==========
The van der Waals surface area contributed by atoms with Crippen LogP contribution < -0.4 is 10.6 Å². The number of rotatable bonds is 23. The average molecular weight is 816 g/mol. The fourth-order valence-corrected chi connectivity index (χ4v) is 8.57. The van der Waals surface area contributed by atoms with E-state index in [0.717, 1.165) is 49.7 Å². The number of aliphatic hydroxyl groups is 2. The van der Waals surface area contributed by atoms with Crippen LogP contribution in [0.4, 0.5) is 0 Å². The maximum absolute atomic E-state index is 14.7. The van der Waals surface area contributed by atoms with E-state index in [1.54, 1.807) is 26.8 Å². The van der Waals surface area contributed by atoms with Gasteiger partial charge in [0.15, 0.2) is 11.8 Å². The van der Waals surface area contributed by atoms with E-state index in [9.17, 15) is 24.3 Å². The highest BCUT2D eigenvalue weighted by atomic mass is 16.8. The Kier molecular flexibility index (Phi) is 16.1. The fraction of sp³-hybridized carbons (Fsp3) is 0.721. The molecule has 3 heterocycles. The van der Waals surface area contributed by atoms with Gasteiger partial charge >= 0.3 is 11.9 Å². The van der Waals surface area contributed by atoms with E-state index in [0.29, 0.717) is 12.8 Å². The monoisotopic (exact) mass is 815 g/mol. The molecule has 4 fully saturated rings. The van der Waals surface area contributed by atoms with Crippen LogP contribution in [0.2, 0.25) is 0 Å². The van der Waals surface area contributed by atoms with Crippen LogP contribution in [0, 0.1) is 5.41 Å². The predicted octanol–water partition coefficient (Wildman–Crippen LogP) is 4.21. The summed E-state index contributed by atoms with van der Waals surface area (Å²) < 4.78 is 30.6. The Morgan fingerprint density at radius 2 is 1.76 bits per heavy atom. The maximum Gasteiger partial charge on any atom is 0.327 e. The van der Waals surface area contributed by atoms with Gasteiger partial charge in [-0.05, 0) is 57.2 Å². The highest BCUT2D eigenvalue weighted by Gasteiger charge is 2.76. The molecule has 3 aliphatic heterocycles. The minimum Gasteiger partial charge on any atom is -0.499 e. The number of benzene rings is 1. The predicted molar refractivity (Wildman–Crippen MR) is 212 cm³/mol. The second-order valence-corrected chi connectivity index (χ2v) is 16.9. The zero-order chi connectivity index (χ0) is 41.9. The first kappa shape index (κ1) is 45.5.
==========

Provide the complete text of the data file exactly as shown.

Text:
The van der Waals surface area contributed by atoms with Crippen LogP contribution < -0.4 is 10.6 Å². The number of rotatable bonds is 23. The average molecular weight is 816 g/mol. The fourth-order valence-corrected chi connectivity index (χ4v) is 8.57. The van der Waals surface area contributed by atoms with E-state index in [0.717, 1.165) is 49.7 Å². The number of aliphatic hydroxyl groups is 2. The van der Waals surface area contributed by atoms with Crippen LogP contribution in [0.4, 0.5) is 0 Å². The maximum absolute atomic E-state index is 14.7. The van der Waals surface area contributed by atoms with E-state index in [1.54, 1.807) is 26.8 Å². The van der Waals surface area contributed by atoms with Gasteiger partial charge in [0.15, 0.2) is 11.8 Å². The van der Waals surface area contributed by atoms with E-state index in [9.17, 15) is 24.3 Å². The highest BCUT2D eigenvalue weighted by atomic mass is 16.8. The Kier molecular flexibility index (Phi) is 16.1. The fraction of sp³-hybridized carbons (Fsp3) is 0.721. The molecule has 3 heterocycles. The van der Waals surface area contributed by atoms with Gasteiger partial charge >= 0.3 is 11.9 Å². The van der Waals surface area contributed by atoms with E-state index in [0.29, 0.717) is 12.8 Å². The monoisotopic (exact) mass is 815 g/mol. The molecule has 4 fully saturated rings. The van der Waals surface area contributed by atoms with Crippen LogP contribution in [0.2, 0.25) is 0 Å². The van der Waals surface area contributed by atoms with Crippen LogP contribution in [0, 0.1) is 5.41 Å². The predicted octanol–water partition coefficient (Wildman–Crippen LogP) is 4.21. The summed E-state index contributed by atoms with van der Waals surface area (Å²) < 4.78 is 30.6. The Morgan fingerprint density at radius 2 is 1.76 bits per heavy atom. The maximum Gasteiger partial charge on any atom is 0.327 e. The van der Waals surface area contributed by atoms with Gasteiger partial charge in [-0.05, 0) is 57.2 Å². The highest BCUT2D eigenvalue weighted by Gasteiger charge is 2.76. The molecule has 3 aliphatic heterocycles. The minimum Gasteiger partial charge on any atom is -0.499 e. The number of benzene rings is 1. The predicted molar refractivity (Wildman–Crippen MR) is 212 cm³/mol. The second-order valence-corrected chi connectivity index (χ2v) is 16.9. The zero-order chi connectivity index (χ0) is 41.9. The first kappa shape index (κ1) is 45.5.